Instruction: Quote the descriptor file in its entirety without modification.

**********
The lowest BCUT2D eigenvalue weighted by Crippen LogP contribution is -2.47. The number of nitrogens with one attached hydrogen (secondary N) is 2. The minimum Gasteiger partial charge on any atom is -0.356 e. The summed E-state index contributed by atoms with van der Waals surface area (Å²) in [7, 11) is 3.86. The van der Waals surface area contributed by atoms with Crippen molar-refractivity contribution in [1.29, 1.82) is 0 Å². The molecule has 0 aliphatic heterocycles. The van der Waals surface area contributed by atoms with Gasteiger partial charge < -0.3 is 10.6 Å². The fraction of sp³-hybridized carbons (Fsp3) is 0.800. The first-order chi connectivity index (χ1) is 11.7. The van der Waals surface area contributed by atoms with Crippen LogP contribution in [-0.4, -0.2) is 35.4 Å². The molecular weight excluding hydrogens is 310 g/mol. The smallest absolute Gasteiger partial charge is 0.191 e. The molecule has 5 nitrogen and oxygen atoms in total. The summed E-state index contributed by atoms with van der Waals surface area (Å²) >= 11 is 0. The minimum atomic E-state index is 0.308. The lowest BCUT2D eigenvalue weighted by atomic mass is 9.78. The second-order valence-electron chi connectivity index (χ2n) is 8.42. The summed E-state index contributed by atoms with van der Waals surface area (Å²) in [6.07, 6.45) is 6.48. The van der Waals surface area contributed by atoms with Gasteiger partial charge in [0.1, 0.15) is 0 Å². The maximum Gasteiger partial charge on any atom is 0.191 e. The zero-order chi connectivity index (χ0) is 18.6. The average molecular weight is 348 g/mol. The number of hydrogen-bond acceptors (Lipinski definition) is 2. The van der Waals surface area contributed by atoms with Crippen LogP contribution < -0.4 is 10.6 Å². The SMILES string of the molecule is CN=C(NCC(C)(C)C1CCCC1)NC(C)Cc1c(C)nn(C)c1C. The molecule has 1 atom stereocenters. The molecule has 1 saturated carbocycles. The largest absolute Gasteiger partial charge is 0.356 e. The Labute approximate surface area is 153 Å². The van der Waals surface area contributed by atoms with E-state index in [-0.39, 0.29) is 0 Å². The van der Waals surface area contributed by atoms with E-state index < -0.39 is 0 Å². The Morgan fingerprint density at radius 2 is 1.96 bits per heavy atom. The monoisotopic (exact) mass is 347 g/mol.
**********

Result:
The lowest BCUT2D eigenvalue weighted by Crippen LogP contribution is -2.47. The number of nitrogens with one attached hydrogen (secondary N) is 2. The minimum Gasteiger partial charge on any atom is -0.356 e. The summed E-state index contributed by atoms with van der Waals surface area (Å²) in [7, 11) is 3.86. The van der Waals surface area contributed by atoms with Crippen molar-refractivity contribution in [1.29, 1.82) is 0 Å². The molecule has 0 aliphatic heterocycles. The van der Waals surface area contributed by atoms with Gasteiger partial charge < -0.3 is 10.6 Å². The fraction of sp³-hybridized carbons (Fsp3) is 0.800. The first-order chi connectivity index (χ1) is 11.7. The van der Waals surface area contributed by atoms with Crippen LogP contribution in [-0.4, -0.2) is 35.4 Å². The molecular weight excluding hydrogens is 310 g/mol. The smallest absolute Gasteiger partial charge is 0.191 e. The molecule has 5 nitrogen and oxygen atoms in total. The summed E-state index contributed by atoms with van der Waals surface area (Å²) >= 11 is 0. The minimum atomic E-state index is 0.308. The lowest BCUT2D eigenvalue weighted by atomic mass is 9.78. The second-order valence-electron chi connectivity index (χ2n) is 8.42. The summed E-state index contributed by atoms with van der Waals surface area (Å²) in [6.07, 6.45) is 6.48. The van der Waals surface area contributed by atoms with Gasteiger partial charge in [0.1, 0.15) is 0 Å². The maximum Gasteiger partial charge on any atom is 0.191 e. The zero-order chi connectivity index (χ0) is 18.6. The average molecular weight is 348 g/mol. The number of hydrogen-bond acceptors (Lipinski definition) is 2. The van der Waals surface area contributed by atoms with Crippen LogP contribution < -0.4 is 10.6 Å². The SMILES string of the molecule is CN=C(NCC(C)(C)C1CCCC1)NC(C)Cc1c(C)nn(C)c1C. The molecule has 1 atom stereocenters. The molecule has 1 saturated carbocycles. The largest absolute Gasteiger partial charge is 0.356 e. The Labute approximate surface area is 153 Å². The van der Waals surface area contributed by atoms with E-state index in [-0.39, 0.29) is 0 Å². The van der Waals surface area contributed by atoms with E-state index < -0.39 is 0 Å². The Morgan fingerprint density at radius 2 is 1.96 bits per heavy atom. The monoisotopic (exact) mass is 347 g/mol.